Tuesday, January 8, 2008

'Tis the Season!

The temperatures have dropped, the jet stream is nestling into it's winter pattern but the lakes are open and warm. The lake effect snow machine that blankets the northern part of the state in a downy-white quilt has begun blowing.

One of the things I cherish most about living in Northern Michigan near the water is the change of seasons. Of course, people almost everywhere in the U.S. experience the transition. But in this region, the change is dramatic, more akin to turning a page between chapters of a book, rather than a slow 'fade-in fade-out” of a film. The fall colors usher in the transition from summer with vivid colors, colors that use the rolling hills and blue lake as a canvas to paint a seasonal vista unique to Northern Michigan. After the leaves are all but gone, winds increase further, days shorten significantly, and the steely waters begin brooding. For over a week now, I've driven through town every day to see an agitated gunmetal gray bay, full of closely stacked waves anywhere from three to eight feet, obscuring the marina breakwall and light in white clouds of spray and rolling in hurried formation into the east and southern shores of the bay.

Once the patterns shift to winter weather, lake effect snows begin. Cold fronts dropping across the warm lake pick up moisture and deposit it as snow along windward regions adjacent and inland from the lake. Meteorologists say about a fifteen-degree difference in temperatures is required to generate the conditions (obviously with air temps well below freezing). When these ingredients exist, even in the absence of an organized storm, the recipe can create widespread snow across entire regions or within surprisingly isolated areas. One can sit at a coffee shop in Petoskey, with overcast or even partly sunny skies, and look across to the north side of the bay to a heavy snowfall. Sometimes, with no snow falling in town, the other side of the bay is completely obscured by snow. During the beginning of winter, the temperature difference between water and air is great enough to keep us in almost-daily doses of fresh white stuff.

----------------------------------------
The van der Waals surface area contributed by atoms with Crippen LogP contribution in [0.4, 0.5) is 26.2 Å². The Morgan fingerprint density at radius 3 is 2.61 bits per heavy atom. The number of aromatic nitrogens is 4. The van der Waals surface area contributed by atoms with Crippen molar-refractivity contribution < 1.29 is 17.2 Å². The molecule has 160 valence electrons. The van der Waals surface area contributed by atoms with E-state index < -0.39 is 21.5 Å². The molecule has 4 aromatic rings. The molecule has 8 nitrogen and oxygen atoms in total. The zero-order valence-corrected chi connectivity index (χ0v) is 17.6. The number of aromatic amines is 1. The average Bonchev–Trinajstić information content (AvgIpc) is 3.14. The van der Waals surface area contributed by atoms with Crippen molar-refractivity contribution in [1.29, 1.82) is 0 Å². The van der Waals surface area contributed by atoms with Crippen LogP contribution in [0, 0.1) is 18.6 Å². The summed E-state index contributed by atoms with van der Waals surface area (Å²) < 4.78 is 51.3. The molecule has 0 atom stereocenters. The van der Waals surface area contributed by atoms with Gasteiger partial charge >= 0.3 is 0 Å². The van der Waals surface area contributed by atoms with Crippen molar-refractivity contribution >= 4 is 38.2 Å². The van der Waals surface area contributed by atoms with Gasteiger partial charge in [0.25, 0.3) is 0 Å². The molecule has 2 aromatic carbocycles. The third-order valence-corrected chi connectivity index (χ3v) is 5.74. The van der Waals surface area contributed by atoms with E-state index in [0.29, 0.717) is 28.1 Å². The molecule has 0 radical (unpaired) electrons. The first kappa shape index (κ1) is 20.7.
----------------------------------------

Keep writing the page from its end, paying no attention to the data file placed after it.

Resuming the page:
With the arrival of winter and the lake effect snow machine, in an area with three ski resorts in a thirty-mile radius, comes the anticipation of ski season, which commonly begins Thanksgiving weekend. Running shoes and road bicycles pass skis and snowshoes on their respective transitions into and out of hibernation in basements and attics. Snowplows are mounted, snowblowers and snowmobiles are tuned up, winter tires go on, and glinting bright lights of all colors begin to appear, tempering the cold, dark evenings with the promise of the coming holidays. And the words of seasonal greetings spoken to each other in the crispness of winter become visible in the form of cartoon-cloud puffs of frosty steam.


IowaAdmin said...

We're considering a kayak trip in the Le Cheneaux Islands this season. Have you been there? If so, any recommendations for lodging or campsites?

tim said...

Hey there,

I've been delinquent in attending to my blog but I saw your question re: the cheneaux islands. I've only paddled there once; there is an island called Government Island that has campsites and is easily reachable. I think they're city sites, and powerboaters frequent them in midsummer, so I've heard they can get full and/or unkempt. But when I was there in fall it was only me, and reasonably clean.

Other than that, I'm thinking the only other state or national campground nearby is Carp River campground, in Hiawatha National Forest, but you would have to drive from there.

There are a few area hotels and motels in or near Cedarville. If you do a google search of "cedarville MI hotels" you can find three or four.

Also: there is a guide in the area, good folks:


Drop me a line if you want help or more info, I'm only an hour away from there (I can't believe I've only paddled there once!).